Happy St. Patrick's Day from a quarter-irish attorney!
I'm often asked whether a revocable trust will protect a client's assets from creditors. Many people think it does but they are mistaken.
A revocable living trust, which is the type of trust most of us think of and refer to when we ask that question, is not designed to shield property from the tentacles of creditors. The main issue is control. If you still control the property that is transferred to the trust then the law says you can just as easily transfer the property out and pay off your debt.
So how can you shield your property from creditors? Well, make sure it is not "yours" anymore. In the old days this meant transferring the property to an irrevocable trust that you could no longer control or really even enjoy.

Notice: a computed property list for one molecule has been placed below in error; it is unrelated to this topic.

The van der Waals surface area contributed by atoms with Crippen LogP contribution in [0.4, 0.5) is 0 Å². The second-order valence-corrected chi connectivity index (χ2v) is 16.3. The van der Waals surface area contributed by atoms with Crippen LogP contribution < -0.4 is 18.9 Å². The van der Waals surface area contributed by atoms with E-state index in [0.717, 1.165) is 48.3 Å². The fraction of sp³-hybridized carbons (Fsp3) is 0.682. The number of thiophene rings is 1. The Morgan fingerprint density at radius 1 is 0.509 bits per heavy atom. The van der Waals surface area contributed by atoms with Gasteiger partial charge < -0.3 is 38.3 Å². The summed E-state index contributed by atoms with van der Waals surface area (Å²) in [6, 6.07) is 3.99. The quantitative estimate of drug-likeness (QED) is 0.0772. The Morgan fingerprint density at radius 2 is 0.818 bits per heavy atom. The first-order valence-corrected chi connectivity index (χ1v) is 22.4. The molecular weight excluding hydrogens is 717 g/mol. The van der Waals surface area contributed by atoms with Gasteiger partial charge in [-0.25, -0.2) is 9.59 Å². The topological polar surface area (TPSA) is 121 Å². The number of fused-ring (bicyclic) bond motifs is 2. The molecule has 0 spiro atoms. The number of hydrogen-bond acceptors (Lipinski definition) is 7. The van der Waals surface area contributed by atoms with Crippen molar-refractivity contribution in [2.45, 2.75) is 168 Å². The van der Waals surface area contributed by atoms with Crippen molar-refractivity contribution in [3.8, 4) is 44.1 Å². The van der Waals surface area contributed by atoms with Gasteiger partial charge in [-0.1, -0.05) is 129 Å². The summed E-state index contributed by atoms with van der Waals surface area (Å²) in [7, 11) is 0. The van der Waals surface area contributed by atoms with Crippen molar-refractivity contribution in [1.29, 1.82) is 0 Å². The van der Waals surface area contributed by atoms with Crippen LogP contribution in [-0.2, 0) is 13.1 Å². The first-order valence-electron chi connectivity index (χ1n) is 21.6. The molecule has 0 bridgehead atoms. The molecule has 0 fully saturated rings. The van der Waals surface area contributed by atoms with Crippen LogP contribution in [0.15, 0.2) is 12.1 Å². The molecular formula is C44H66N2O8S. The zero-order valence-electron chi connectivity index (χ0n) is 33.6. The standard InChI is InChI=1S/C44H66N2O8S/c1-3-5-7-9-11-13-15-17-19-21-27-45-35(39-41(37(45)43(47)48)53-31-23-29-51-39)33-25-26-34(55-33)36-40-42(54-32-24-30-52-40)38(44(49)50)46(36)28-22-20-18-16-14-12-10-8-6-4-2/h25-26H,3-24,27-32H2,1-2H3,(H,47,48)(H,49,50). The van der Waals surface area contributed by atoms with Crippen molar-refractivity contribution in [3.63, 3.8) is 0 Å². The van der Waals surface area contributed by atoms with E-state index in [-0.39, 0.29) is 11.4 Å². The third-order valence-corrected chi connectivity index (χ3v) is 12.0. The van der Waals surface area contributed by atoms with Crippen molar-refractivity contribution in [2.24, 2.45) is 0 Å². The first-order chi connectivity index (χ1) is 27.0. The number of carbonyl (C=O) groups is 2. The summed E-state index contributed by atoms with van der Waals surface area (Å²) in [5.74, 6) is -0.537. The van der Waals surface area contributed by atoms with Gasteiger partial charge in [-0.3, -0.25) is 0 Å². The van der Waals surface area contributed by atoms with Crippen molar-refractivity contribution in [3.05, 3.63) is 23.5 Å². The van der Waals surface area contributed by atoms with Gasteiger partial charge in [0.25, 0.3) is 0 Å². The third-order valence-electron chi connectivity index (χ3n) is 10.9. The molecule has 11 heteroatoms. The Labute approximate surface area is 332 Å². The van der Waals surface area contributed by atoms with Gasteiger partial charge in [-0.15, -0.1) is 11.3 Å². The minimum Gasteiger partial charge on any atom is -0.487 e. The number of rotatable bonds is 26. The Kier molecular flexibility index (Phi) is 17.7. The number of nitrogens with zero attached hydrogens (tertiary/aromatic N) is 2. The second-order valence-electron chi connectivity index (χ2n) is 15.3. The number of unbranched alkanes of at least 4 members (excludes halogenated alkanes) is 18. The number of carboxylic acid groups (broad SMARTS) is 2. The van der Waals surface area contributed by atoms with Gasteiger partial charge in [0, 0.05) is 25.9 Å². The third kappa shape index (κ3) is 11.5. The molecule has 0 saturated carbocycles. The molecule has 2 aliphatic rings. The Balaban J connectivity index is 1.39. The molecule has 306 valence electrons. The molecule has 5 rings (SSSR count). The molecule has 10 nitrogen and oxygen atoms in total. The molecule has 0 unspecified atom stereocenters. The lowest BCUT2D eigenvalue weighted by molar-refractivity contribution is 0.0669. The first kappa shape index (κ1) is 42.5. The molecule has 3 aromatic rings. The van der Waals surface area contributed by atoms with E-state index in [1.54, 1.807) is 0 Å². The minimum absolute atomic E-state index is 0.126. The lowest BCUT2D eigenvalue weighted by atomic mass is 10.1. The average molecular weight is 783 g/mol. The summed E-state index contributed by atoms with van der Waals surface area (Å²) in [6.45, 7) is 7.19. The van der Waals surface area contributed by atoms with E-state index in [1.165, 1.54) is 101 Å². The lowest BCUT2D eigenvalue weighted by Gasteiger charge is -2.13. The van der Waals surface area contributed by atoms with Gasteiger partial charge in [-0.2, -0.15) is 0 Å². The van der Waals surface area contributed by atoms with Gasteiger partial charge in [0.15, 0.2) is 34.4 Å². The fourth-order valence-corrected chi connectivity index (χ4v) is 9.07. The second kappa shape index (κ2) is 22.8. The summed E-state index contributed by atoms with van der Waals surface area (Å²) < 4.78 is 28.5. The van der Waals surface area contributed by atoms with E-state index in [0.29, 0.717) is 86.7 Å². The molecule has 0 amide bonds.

In the last few years, Utah and other states have created a type of trust called a "Domestic Asset Protection Trust" (DAPT). There are a lot of requirements for establishing and maintaining a DAPT in order to provide a creditor shield. Nonetheless, if you follow those rules as statutorily outlined, the property you transfer to the DAPT can be protected from creditors and others.
Be cautious. A DAPT is complicated and professional assistance is highly recommended!